September 8, 1864 – Former General-in-Chief George B. McClellan officially accepted the presidential nomination by the Democratic Party. However, he alienated the peace wing of the party by repudiating their call to end the war at any cost.
Since being removed from command by President Abraham Lincoln, McClellan had remained sequestered at his Orange, New Jersey, home awaiting reassignment. Despite calls from McClellan’s supporters, Lincoln refused to reinstate him. McClellan responded by supporting the Democratic Party in hopes of ousting Lincoln and his Republicans in this year’s election. The Democrats in turn nominated him to directly challenge Lincoln for the presidency.
The Democrats were sharply divided between those who wanted to continue fighting the war until the Union was restored and those who wanted to end the war immediately, regardless of whether the Union was restored. They had compromised at their convention by nominating a War Democrat for president and a Peace Democrat (George H. Pendleton) for vice president, and by endorsing the Peace Democrats’ platform. McClellan quickly learned that the two were not reconcilable.
McClellan faced tremendous pressure. The war faction, particularly eastern Democrats, urged him to renounce the peace platform, especially now that the Federals had captured Atlanta. If McClellan accepted the nomination but said nothing about the platform, War Democrats would perceive it as a tacit approval and possibly withdraw their support.
Conversely, if McClellan did anything less than endorse the peace faction’s call to end the war at any cost, he risked alienating them. Clement L. Vallandigham, the Peace Democrat who authored the platform, warned McClellan, “Do not listen to your Eastern friends who, in an evil hour, may advise you to insinuate even a little war into your letter of acceptance… If anything implying war is presented, 200,000 men in the West will withhold their support.”
From his home, McClellan wrote six drafts of his acceptance letter, trying in vain to satisfy both sides. In the early drafts, McClellan seemed to lean toward the peace faction by calling for an immediate armistice to negotiate an end to the war, and supporting a resumption of war only if negotiations failed. But influential War Democrats persuaded him to remove this pledge because once the war stopped, it would most likely not be started again, with or without Union.
McClellan submitted the final draft of his acceptance letter to the nominating committee at midnight. To placate the Peace Democrats, he pledged that if elected, he would “exhaust all the resources of statesmanship” to end the war. McClellan then explained why he accepted the nomination, even though he had not sought it:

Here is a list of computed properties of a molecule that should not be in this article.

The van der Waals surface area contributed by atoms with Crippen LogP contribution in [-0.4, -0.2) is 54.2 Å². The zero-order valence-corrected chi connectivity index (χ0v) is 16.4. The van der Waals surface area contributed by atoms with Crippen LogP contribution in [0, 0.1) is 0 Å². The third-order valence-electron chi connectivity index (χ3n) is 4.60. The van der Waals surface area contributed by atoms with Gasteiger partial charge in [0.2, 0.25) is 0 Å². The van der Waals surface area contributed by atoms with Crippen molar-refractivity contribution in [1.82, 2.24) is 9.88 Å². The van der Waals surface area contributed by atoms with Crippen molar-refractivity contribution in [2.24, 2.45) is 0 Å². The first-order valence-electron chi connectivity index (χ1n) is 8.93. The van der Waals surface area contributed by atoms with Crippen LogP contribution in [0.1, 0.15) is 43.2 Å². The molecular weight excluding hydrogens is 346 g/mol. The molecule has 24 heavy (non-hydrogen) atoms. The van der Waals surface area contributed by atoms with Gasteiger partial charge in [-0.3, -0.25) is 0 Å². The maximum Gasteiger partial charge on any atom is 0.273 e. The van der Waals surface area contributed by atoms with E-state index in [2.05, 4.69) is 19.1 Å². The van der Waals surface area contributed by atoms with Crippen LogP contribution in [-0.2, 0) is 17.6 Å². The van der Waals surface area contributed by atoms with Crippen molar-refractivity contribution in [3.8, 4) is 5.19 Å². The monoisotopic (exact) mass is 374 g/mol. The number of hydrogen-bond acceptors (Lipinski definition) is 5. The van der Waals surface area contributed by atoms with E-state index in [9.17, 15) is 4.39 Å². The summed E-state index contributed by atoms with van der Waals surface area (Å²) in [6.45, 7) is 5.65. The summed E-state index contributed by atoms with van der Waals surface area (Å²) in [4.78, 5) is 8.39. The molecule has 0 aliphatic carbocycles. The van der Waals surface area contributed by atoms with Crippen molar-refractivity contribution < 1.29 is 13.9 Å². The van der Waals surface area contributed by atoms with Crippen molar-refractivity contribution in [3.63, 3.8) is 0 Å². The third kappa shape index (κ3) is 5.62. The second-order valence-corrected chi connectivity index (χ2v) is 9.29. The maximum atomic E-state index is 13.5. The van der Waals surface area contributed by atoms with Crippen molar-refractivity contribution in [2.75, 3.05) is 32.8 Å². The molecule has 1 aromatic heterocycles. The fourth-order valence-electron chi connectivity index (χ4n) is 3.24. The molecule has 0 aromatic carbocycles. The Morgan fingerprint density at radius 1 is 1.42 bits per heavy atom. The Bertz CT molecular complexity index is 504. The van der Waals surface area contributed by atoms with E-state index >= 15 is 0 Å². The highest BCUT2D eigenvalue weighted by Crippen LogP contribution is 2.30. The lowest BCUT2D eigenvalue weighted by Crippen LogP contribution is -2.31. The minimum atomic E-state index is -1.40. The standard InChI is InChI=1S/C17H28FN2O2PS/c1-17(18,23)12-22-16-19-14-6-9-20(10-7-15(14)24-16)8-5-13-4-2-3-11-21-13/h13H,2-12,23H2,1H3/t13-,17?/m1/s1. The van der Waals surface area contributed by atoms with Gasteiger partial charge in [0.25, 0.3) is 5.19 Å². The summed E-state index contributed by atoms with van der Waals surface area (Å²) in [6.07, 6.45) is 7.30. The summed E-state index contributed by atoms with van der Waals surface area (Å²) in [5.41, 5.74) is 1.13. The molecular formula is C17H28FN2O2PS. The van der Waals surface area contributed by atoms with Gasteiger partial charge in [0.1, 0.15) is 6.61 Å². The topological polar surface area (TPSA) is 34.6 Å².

“The existence of more than one Government over the region which once owned our flag is incompatible with the peace, the power, and the happiness of the people. The preservation of our Union was the sole avowed object for which the war was commenced. It should have been conducted for that object only, and in accordance with those principles which I took occasion to declare when in active service.”
McClellan then backed the War Democrats by firmly declaring that the war would not end until the Union was restored:
“The Union must be preserved at all hazards. I could not look in the face of my gallant comrades of the army and navy, who have survived so many bloody battles, and tell them that their labor and the sacrifice of so many of our slain and wounded brethren had been in vain, that we had abandoned that Union for which we have so often periled our lives. A vast majority of our people, whether in the army and navy or at home, would, as I would, hail with unbounded joy the permanent restoration of peace, on the basis of the Union under the Constitution, without the effusion of another drop of blood. But no peace can be permanent without Union.”
McClellan stated that when “our present adversaries are ready for peace, on the basis of the Union,” he would be willing to negotiate with them in “a spirit of conciliation and compromise… The Union is the one condition of peace–we ask no more.”
This letter enraged the Peace Democrats, and many hurried to call a new convention to nominate a different candidate. However, they were unable to do so, and most (including Vallandigham) eventually backed McClellan simply because it was too late to find an alternative.
McClellan’s letter meant that if he was elected, everything besides restoring the Union, including ending or reinstating slavery, would be negotiable. But the Confederates would not accept restoration as a condition for peace because their only condition was separation. This ensured that the war would continue until a clear victor emerged.
Angle, Paul M., A Pictorial History of the Civil War Years (New York: Doubleday, 1967), p. 179-80; CivilWarDailyGazette.com; Denney, Robert E., The Civil War Years: A Day-by-Day Chronicle (New York: Gramercy Books, 1992 [1998 edition]), p. 456; Foote, Shelby, The Civil War: A Narrative: Volume 3: Red River to Appomattox (Vintage Civil War Library, Knopf Doubleday Publishing Group, Kindle Edition, 2011), Loc 11564-85; Fredriksen, John C., Civil War Almanac (New York: Checkmark Books, 2007), p. 494; Goodwin, Doris Kearns, Team of Rivals: The Political Genius of Abraham Lincoln (New York: Simon and Schuster, 2005), p. 656; Long, E.B. with Long, Barbara, The Civil War Day by Day (New York: Da Capo Press, Inc., 1971), p. 568; McPherson, James M., Battle Cry of Freedom: The Civil War Era (Oxford History of the United States Book 6, Oxford University Press, Kindle Edition, 1988), p. 775-76